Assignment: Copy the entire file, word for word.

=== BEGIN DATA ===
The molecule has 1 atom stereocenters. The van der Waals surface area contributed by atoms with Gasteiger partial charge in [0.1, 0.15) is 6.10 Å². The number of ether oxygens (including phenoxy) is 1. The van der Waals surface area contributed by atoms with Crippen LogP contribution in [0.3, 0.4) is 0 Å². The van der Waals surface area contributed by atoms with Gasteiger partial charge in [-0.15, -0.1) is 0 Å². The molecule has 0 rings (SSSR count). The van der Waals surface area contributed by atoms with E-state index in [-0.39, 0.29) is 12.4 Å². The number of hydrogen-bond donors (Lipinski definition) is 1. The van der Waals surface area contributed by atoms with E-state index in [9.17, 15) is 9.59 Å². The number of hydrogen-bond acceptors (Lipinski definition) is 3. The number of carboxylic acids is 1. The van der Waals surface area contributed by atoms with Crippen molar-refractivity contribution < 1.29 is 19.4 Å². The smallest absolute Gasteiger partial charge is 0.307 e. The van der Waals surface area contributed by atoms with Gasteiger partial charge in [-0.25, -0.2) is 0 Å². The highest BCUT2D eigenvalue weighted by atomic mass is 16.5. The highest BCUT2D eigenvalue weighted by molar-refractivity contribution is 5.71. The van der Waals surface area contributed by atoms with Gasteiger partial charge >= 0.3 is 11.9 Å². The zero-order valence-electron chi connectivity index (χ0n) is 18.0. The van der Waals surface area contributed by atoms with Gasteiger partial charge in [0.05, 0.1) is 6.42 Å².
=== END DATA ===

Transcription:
The molecule has 1 atom stereocenters. The van der Waals surface area contributed by atoms with Gasteiger partial charge in [0.1, 0.15) is 6.10 Å². The number of ether oxygens (including phenoxy) is 1. The van der Waals surface area contributed by atoms with Crippen LogP contribution in [0.3, 0.4) is 0 Å². The van der Waals surface area contributed by atoms with Gasteiger partial charge in [-0.15, -0.1) is 0 Å². The molecule has 0 rings (SSSR count). The van der Waals surface area contributed by atoms with E-state index in [-0.39, 0.29) is 12.4 Å². The number of hydrogen-bond donors (Lipinski definition) is 1. The van der Waals surface area contributed by atoms with E-state index in [9.17, 15) is 9.59 Å². The number of hydrogen-bond acceptors (Lipinski definition) is 3. The number of carboxylic acids is 1. The van der Waals surface area contributed by atoms with Crippen molar-refractivity contribution < 1.29 is 19.4 Å². The smallest absolute Gasteiger partial charge is 0.307 e. The van der Waals surface area contributed by atoms with Gasteiger partial charge in [-0.25, -0.2) is 0 Å². The highest BCUT2D eigenvalue weighted by atomic mass is 16.5. The highest BCUT2D eigenvalue weighted by molar-refractivity contribution is 5.71. The van der Waals surface area contributed by atoms with Gasteiger partial charge >= 0.3 is 11.9 Å². The zero-order valence-electron chi connectivity index (χ0n) is 18.0. The van der Waals surface area contributed by atoms with Gasteiger partial charge in [0.05, 0.1) is 6.42 Å².